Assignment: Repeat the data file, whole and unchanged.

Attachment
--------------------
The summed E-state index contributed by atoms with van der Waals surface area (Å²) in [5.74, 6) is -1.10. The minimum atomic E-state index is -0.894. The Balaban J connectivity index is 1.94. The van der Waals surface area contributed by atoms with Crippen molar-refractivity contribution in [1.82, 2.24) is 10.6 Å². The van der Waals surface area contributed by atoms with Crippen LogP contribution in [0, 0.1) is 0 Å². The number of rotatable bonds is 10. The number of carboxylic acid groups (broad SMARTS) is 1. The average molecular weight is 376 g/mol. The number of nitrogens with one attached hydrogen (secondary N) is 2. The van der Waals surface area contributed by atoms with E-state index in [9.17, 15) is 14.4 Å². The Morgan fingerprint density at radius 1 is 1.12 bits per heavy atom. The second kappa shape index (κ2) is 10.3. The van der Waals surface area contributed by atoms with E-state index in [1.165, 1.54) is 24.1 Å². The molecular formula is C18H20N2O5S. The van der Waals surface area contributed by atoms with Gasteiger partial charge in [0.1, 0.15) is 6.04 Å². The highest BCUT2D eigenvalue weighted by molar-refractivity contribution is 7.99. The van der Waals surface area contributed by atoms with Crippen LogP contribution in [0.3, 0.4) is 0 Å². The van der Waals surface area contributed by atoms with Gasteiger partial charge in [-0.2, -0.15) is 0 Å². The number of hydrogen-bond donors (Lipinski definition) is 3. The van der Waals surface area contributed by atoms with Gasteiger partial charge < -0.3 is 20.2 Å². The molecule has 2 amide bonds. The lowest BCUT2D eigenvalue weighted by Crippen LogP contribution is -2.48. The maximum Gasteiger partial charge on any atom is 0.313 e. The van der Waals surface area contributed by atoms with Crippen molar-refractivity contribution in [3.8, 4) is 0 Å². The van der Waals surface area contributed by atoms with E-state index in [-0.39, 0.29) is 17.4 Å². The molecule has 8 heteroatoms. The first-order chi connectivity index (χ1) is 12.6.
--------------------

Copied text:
The summed E-state index contributed by atoms with van der Waals surface area (Å²) in [5.74, 6) is -1.10. The minimum atomic E-state index is -0.894. The Balaban J connectivity index is 1.94. The van der Waals surface area contributed by atoms with Crippen molar-refractivity contribution in [1.82, 2.24) is 10.6 Å². The van der Waals surface area contributed by atoms with Crippen LogP contribution in [0, 0.1) is 0 Å². The number of rotatable bonds is 10. The number of carboxylic acid groups (broad SMARTS) is 1. The average molecular weight is 376 g/mol. The number of nitrogens with one attached hydrogen (secondary N) is 2. The van der Waals surface area contributed by atoms with E-state index in [9.17, 15) is 14.4 Å². The Morgan fingerprint density at radius 1 is 1.12 bits per heavy atom. The second kappa shape index (κ2) is 10.3. The van der Waals surface area contributed by atoms with E-state index in [1.165, 1.54) is 24.1 Å². The molecular formula is C18H20N2O5S. The van der Waals surface area contributed by atoms with Gasteiger partial charge in [0.1, 0.15) is 6.04 Å². The highest BCUT2D eigenvalue weighted by molar-refractivity contribution is 7.99. The van der Waals surface area contributed by atoms with Crippen LogP contribution in [0.3, 0.4) is 0 Å². The van der Waals surface area contributed by atoms with Gasteiger partial charge in [-0.2, -0.15) is 0 Å². The number of hydrogen-bond donors (Lipinski definition) is 3. The van der Waals surface area contributed by atoms with Gasteiger partial charge < -0.3 is 20.2 Å². The molecule has 2 amide bonds. The lowest BCUT2D eigenvalue weighted by Crippen LogP contribution is -2.48. The maximum Gasteiger partial charge on any atom is 0.313 e. The van der Waals surface area contributed by atoms with Crippen molar-refractivity contribution in [3.8, 4) is 0 Å². The van der Waals surface area contributed by atoms with E-state index in [-0.39, 0.29) is 17.4 Å². The molecule has 8 heteroatoms. The first-order chi connectivity index (χ1) is 12.6.